President Trump’s executive order, which prevents citizens of seven predominantly Muslim countries from entering America for at least 90 days, is unprecedented in calling for a ban on people of these nationalities- and even dual-citizens- being allowed in the United States. But names of the countries affected by the ban are nowhere to be found in the executive order itself and were not decided by Trump. That decision was made by the Obama administration.
Goes back to 2015
While the order does mention Syria by name, stating “I hereby proclaim that the entry of nationals of Syria as refugees is detrimental to the interests of the United States,” when it comes to the other countries, it says that the nations the order includes are “referred to in section 217(a)(12) of the INA, 8 U.S.C. 1187(a)(12)”. These seven countries, listed frequently in reports surrounding the executive order, were actually listed in the ‘Visa Waiver Program Improvement and Terrorist Travel Prevention Act of 2015’, referenced on the US Department of State’s website.
The text reads:
Under the Visa Waiver Program Improvement and Terrorist Travel Prevention Act of 2015, travelers in the following categories are no longer eligible to travel or be admitted to the United States under the Visa Waiver Program (VWP): Nationals of VWP countries who have traveled to or been present in Iran, Iraq, Libya, Somalia, Sudan, Syria, or Yemen on or after March 1, 2011 (with limited exceptions for travel for diplomatic or military purposes in the service of a VWP country) Nationals of VWP countries who are also nationals of Iran, Iraq, Sudan, or Syria.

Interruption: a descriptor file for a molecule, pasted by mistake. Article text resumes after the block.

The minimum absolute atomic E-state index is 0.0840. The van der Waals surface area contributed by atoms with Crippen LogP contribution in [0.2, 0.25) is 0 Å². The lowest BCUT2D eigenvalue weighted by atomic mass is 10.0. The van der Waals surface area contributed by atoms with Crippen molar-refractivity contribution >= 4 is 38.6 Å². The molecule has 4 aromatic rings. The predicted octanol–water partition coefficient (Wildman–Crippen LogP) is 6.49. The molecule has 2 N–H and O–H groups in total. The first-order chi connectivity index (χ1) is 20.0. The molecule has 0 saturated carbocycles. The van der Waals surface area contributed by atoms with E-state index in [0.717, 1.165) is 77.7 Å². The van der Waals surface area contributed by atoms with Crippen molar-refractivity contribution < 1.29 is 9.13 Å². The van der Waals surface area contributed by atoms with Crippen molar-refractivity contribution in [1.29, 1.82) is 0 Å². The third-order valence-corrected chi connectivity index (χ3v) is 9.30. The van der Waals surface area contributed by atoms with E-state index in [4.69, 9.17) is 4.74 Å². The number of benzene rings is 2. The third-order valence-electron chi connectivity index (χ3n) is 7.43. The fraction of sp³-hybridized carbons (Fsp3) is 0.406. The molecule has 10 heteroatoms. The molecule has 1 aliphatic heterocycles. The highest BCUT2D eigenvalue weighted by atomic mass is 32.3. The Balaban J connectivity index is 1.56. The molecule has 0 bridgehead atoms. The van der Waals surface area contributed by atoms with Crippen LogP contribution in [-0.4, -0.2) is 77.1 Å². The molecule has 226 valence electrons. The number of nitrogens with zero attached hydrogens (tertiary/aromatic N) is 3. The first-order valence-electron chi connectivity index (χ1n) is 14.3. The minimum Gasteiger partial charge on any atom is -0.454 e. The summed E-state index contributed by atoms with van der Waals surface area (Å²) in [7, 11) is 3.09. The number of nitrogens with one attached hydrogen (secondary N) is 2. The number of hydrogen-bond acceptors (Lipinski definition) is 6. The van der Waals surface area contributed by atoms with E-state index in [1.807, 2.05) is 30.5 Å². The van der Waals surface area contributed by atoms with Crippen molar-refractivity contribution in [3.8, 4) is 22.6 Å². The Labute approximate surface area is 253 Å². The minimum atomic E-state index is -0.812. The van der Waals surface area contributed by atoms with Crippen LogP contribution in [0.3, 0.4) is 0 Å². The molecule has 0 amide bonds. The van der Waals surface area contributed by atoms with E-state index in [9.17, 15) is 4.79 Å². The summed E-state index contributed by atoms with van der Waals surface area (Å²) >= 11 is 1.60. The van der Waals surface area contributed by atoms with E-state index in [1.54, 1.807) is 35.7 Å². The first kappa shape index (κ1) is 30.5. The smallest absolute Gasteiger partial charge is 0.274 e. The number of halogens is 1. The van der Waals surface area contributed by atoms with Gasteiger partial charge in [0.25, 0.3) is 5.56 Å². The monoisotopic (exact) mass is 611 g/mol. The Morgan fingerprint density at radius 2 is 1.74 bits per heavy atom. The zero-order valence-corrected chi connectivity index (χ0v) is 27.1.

This is not the same as an outright ban on citizens and dual-citizens of these countries, as the new executive order seems to have instigated. Instead, this list of countries- which is the list of countries referenced by the new order- merely says that if you were, say, from the United Kingdom (and could enter the US under ESTA rather than getting a visa at the embassy) but had visited Iran since 2011, you would not be able to get into America without applying for a full visa. It also includes people from visa waiver countries- again, like the United Kingdom- who also were dual citizens of Iran, Iraq, Sudan or Syria.
These seven countries are affected by Trump’s executive order not because of his choosing, but because of decisions made under his predecessor’s administration. The above act was signed into law on December 18, 2015, and was part of the Omnibus Appropriations Act of FY2016.
A bill was introduced in January 2016, called ‘H.R. 4380 (114th): Equal Protection in Travel Act of 2016′, which sought to repeal the aforementioned restrictions on dual citizens, but the bill failed to be enacted by the end of that congressional session, meaning it was “cleared from the books.” While the document Trump has signed is a larger and more definite ban on people of these nationalities than has existed under previous Presidents, the seven countries were singled out long before his administration.
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